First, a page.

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Great picks

Published Oct. 8, 2005

It's one of the more endearing images of Americana: two guys sitting on a couple of cane-backed chairs, leisurely picking acoustic flat top guitars, sharing songs, trading licks and a few laughs as well.

This is the way Norman Blake and Tony Rice envisioned it, anyway, except that these guys play some of the best licks ever made on some of the best guitars ever made.

"Blake and I are devotees of tone," says Rice. "We have these old Martin Dreadnaught guitars that were built in the 1930s, back when that company really cared about what their product sounded like."

From there, says Rice, the only trick is putting their fingers on the right string at the right time, and the two are well-known for doing that.

Norman Blake is the drawling north Georgian who has graced the albums of Bob Dylan, Johnny Cash and the Nitty Gritty Dirt Band with solid, melodic lead work and who has knocked out a few dozen tunes that have found their way into song lists of many folk and bluegrass artists.

Tony Rice, the stylistic guru of the modern acoustic style, whose soaring bluegrass and jazz-based solos have compelled many a guitar player to burn midnight oil to learn, is a dozen years younger than Blake, whom he considers his mentor.

"The guy is absolutely one of the greatest natural guitar players there has ever been," Rice says. "Playing with him is a chance for me to re-charge, to re-discover things I've forgotten."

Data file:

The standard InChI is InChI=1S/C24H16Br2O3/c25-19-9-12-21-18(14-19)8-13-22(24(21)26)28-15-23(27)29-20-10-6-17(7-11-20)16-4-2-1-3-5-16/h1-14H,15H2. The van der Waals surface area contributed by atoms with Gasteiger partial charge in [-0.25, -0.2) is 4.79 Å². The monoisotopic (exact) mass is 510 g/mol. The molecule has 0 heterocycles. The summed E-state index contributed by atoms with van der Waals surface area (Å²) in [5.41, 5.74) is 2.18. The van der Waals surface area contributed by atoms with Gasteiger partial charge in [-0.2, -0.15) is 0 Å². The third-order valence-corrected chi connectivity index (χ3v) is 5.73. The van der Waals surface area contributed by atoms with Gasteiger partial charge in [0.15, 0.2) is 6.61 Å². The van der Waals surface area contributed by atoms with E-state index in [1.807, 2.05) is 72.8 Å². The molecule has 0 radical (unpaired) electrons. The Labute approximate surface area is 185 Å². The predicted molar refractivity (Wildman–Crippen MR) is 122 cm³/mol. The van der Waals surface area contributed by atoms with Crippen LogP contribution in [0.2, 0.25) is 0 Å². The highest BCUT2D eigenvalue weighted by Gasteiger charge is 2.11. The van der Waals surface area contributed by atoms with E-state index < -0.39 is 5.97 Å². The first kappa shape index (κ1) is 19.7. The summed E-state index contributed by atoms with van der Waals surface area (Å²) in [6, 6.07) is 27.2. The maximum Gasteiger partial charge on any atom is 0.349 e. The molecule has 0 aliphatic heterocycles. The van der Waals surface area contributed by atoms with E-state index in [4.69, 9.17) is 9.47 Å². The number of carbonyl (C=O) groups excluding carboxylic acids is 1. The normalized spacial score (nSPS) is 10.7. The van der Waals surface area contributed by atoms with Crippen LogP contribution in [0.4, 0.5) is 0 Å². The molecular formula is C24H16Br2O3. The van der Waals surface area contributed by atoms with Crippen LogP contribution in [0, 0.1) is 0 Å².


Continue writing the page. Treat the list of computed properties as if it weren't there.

Yet while their guitar styles are decidedly disparate in many ways, both share a good deal of common ground.

"I think we make stylistic shifts toward each other," says Rice. "I can hear his rhythm and play to it, and he will do the same for me."

The Blake-Rice combination has been an occasional act for about 10 years now, ever since the two were asked to conduct a workshop lecture at a bluegrass festival.

So successful were their first fews shows that the two went on to record a pair of albums, the second of which was voted Recorded Event Of The Year by the members of the International Bluegrass Music Association.

When schedules permit them to take time from their own musical pursuits, the two take on a handful of dates.

"We're hopefully going to play a bit more this winter," says Rice, who is on an extended hiatus to mend his voice from an ailment. "I've got some new stuff to try out on him, and I can't wait to hear what he has for me."


At a glance: Norman Blake and Tony Rice in concert 8 p.m. today at the Players Of Sarasota, 838 N Tamiami Trail, Sarasota. Tickets are $14.50. For information, call (outside Sarasota) (813) 365-2494.